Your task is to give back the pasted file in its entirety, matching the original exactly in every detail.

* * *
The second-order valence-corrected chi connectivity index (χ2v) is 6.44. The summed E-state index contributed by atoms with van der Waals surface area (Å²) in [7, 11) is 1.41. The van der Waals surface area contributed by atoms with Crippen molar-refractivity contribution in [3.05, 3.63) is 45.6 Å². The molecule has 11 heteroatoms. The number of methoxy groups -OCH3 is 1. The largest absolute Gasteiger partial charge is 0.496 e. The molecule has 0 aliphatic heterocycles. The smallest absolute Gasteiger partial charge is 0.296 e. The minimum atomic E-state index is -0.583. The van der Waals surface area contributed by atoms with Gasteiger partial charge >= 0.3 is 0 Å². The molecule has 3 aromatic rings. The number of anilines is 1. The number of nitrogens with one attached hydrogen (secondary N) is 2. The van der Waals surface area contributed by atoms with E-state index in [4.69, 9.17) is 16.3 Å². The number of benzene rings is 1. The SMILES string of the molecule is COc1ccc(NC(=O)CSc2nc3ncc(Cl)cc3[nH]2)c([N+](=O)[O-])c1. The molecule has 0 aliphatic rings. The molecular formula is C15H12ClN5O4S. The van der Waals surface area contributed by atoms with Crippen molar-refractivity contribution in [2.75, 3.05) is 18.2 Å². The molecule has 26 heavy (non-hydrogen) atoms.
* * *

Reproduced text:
The second-order valence-corrected chi connectivity index (χ2v) is 6.44. The summed E-state index contributed by atoms with van der Waals surface area (Å²) in [7, 11) is 1.41. The van der Waals surface area contributed by atoms with Crippen molar-refractivity contribution in [3.05, 3.63) is 45.6 Å². The molecule has 11 heteroatoms. The number of methoxy groups -OCH3 is 1. The largest absolute Gasteiger partial charge is 0.496 e. The molecule has 0 aliphatic heterocycles. The smallest absolute Gasteiger partial charge is 0.296 e. The minimum atomic E-state index is -0.583. The van der Waals surface area contributed by atoms with Gasteiger partial charge >= 0.3 is 0 Å². The molecule has 3 aromatic rings. The number of anilines is 1. The number of nitrogens with one attached hydrogen (secondary N) is 2. The van der Waals surface area contributed by atoms with E-state index in [4.69, 9.17) is 16.3 Å². The number of benzene rings is 1. The SMILES string of the molecule is COc1ccc(NC(=O)CSc2nc3ncc(Cl)cc3[nH]2)c([N+](=O)[O-])c1. The molecule has 0 aliphatic rings. The molecular formula is C15H12ClN5O4S. The van der Waals surface area contributed by atoms with Crippen molar-refractivity contribution in [2.75, 3.05) is 18.2 Å². The molecule has 26 heavy (non-hydrogen) atoms.